Yeh/La: Tangier, Morocco

I woke up on Saturday morning ready to leave Tangier: I had accidentally left my toothbrush in a bag left in Spain, I had been living and sleeping in the same clothes for 48 hours, as well as still feeling jarred from being in Tangier, anyway.

When I left my pensión and began walking through the medina, though, the place did not seem so intimidating anymore. Shops–and their owners trying to make a deal–were not yet open, and people were preparing for the day by washing storefronts or sipping on tea. The weather was perfect and, unexpectedly, I wished I had more time to spend in Tangier.

It is a wholly foreign place, and I believe that to be true no matter your background because it is a mutt of innumerable cultures. Offers of hash and women are neighbors to devout Muslims making their way to the mosque. The city sits far removed from the rest of the Arab world and is too dissimilar to be considered purely African or a majority European. It is an island; a bastard.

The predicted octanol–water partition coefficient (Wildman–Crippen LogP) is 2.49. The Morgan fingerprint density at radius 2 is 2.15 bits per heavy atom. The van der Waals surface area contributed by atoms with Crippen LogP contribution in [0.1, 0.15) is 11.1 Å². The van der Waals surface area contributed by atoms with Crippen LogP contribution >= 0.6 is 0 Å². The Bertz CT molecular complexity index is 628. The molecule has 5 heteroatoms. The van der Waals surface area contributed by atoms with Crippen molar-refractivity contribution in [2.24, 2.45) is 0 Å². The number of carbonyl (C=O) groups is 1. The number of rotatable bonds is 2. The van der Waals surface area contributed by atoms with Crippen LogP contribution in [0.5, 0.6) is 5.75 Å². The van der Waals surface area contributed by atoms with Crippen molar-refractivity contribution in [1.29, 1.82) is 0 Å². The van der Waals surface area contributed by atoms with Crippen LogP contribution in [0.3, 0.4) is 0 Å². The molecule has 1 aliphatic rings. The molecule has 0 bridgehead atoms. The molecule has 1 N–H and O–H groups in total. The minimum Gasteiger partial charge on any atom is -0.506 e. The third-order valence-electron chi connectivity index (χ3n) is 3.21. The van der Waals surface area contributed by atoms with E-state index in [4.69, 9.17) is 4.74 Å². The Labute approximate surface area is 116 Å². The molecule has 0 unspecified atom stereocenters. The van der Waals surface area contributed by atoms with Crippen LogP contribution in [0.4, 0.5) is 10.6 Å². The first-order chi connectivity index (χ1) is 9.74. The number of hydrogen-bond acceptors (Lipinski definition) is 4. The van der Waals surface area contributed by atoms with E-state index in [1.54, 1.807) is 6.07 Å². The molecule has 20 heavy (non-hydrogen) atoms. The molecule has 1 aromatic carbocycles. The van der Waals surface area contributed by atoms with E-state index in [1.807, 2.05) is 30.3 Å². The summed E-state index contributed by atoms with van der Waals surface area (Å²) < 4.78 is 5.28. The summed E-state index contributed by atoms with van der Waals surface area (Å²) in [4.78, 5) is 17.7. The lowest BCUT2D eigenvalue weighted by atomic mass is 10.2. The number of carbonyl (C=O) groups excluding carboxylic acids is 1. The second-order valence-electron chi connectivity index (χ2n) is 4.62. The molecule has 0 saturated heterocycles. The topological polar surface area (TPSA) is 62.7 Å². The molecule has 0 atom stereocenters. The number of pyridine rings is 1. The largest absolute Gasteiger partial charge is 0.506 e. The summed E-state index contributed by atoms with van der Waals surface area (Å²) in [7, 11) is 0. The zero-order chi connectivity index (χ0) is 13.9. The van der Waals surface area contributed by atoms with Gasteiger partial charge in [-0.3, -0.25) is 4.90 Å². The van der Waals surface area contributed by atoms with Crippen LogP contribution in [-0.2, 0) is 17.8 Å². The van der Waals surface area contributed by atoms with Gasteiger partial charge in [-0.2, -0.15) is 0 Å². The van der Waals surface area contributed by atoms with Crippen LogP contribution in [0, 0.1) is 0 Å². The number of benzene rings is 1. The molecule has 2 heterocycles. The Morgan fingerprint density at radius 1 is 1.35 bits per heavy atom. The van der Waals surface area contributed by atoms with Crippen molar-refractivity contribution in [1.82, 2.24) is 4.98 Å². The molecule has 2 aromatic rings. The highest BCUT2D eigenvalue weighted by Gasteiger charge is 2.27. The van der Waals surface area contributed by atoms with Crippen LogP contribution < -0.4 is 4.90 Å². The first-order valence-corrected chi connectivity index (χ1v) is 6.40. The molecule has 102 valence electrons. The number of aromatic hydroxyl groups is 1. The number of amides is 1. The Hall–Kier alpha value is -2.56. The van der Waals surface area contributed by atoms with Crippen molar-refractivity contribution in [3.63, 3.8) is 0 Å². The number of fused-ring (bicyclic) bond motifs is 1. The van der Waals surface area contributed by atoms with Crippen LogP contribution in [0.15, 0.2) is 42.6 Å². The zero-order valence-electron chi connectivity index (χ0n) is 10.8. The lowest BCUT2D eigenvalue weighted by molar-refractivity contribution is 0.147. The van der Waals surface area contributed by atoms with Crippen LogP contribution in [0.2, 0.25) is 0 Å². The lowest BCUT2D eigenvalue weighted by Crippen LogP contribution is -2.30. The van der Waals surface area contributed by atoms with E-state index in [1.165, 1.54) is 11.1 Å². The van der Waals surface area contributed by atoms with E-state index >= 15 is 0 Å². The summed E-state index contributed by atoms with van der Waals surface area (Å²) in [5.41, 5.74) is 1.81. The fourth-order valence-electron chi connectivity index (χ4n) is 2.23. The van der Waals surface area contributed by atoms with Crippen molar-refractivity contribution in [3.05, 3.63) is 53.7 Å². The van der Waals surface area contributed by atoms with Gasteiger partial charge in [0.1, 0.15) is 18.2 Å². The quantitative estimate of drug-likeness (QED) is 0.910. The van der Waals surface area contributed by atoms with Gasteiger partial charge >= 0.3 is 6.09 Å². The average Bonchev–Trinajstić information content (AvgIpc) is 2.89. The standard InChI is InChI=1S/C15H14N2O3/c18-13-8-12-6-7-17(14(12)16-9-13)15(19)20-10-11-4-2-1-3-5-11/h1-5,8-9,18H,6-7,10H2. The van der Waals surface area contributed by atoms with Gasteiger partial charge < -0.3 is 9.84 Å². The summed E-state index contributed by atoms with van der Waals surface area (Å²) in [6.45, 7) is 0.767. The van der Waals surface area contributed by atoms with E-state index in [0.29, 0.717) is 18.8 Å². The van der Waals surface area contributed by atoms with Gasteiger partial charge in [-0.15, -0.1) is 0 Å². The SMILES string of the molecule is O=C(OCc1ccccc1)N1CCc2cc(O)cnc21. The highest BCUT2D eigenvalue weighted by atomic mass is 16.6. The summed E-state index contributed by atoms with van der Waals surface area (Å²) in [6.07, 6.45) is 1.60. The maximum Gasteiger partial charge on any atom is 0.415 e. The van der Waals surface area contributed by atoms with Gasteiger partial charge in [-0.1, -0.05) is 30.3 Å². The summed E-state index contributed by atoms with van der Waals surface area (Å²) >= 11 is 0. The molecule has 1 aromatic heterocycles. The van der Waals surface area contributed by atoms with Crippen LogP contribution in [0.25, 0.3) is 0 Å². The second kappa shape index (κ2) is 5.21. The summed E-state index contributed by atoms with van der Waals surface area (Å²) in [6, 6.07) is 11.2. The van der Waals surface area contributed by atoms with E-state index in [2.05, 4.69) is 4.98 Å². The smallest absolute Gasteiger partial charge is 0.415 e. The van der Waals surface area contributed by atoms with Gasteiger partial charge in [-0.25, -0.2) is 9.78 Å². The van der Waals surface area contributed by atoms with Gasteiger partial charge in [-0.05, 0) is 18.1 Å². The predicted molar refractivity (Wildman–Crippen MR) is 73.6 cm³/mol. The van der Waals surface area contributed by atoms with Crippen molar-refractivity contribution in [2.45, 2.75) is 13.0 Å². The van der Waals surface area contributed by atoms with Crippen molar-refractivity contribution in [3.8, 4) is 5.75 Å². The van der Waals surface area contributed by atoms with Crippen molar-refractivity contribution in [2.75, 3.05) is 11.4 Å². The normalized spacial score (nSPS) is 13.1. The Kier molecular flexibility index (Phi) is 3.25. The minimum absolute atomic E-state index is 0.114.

While the streets have widened since Twain was here, it is still a dizzying place where you grow a callous to the blind beggars in robes, the smells of spices coming out of the stalls, and the freshly splayed bodies of fish being sold on the pavement. The most peculiar sight becomes the other Anglos. “Why have you come here,” you think, but then you go back to wondering the same thing about yourself.


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